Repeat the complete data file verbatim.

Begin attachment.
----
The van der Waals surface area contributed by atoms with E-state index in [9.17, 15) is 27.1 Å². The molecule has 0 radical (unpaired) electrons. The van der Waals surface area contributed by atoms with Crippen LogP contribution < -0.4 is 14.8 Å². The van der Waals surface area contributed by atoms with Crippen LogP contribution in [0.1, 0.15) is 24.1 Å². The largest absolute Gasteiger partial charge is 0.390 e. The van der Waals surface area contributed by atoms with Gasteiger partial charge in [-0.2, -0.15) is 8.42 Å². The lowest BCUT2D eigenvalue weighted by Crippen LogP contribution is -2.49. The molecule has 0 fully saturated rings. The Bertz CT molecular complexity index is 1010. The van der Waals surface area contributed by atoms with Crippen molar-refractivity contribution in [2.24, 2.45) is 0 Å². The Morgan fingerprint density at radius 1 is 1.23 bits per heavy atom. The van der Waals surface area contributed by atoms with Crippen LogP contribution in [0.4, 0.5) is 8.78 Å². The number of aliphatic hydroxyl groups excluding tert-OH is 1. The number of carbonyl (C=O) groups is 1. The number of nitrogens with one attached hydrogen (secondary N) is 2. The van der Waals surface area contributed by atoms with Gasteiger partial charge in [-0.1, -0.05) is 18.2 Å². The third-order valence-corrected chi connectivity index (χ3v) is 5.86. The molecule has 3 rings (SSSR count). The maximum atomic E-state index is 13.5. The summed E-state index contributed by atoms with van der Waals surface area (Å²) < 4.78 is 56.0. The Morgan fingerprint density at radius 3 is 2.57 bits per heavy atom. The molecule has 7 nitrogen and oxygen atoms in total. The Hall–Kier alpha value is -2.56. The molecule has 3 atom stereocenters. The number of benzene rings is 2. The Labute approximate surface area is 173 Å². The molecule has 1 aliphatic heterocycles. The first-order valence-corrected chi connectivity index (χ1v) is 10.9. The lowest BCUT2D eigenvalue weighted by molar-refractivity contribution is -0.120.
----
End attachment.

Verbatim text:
The van der Waals surface area contributed by atoms with E-state index in [9.17, 15) is 27.1 Å². The molecule has 0 radical (unpaired) electrons. The van der Waals surface area contributed by atoms with Crippen LogP contribution < -0.4 is 14.8 Å². The van der Waals surface area contributed by atoms with Crippen LogP contribution in [0.1, 0.15) is 24.1 Å². The largest absolute Gasteiger partial charge is 0.390 e. The van der Waals surface area contributed by atoms with Gasteiger partial charge in [-0.2, -0.15) is 8.42 Å². The lowest BCUT2D eigenvalue weighted by Crippen LogP contribution is -2.49. The molecule has 0 fully saturated rings. The Bertz CT molecular complexity index is 1010. The van der Waals surface area contributed by atoms with Crippen molar-refractivity contribution in [2.24, 2.45) is 0 Å². The Morgan fingerprint density at radius 1 is 1.23 bits per heavy atom. The van der Waals surface area contributed by atoms with Crippen LogP contribution in [0.4, 0.5) is 8.78 Å². The number of aliphatic hydroxyl groups excluding tert-OH is 1. The number of carbonyl (C=O) groups is 1. The number of nitrogens with one attached hydrogen (secondary N) is 2. The van der Waals surface area contributed by atoms with Gasteiger partial charge in [-0.1, -0.05) is 18.2 Å². The third-order valence-corrected chi connectivity index (χ3v) is 5.86. The molecule has 3 rings (SSSR count). The maximum atomic E-state index is 13.5. The summed E-state index contributed by atoms with van der Waals surface area (Å²) < 4.78 is 56.0. The Morgan fingerprint density at radius 3 is 2.57 bits per heavy atom. The molecule has 7 nitrogen and oxygen atoms in total. The Hall–Kier alpha value is -2.56. The molecule has 3 atom stereocenters. The number of benzene rings is 2. The Labute approximate surface area is 173 Å². The molecule has 1 aliphatic heterocycles. The first-order valence-corrected chi connectivity index (χ1v) is 10.9. The lowest BCUT2D eigenvalue weighted by molar-refractivity contribution is -0.120.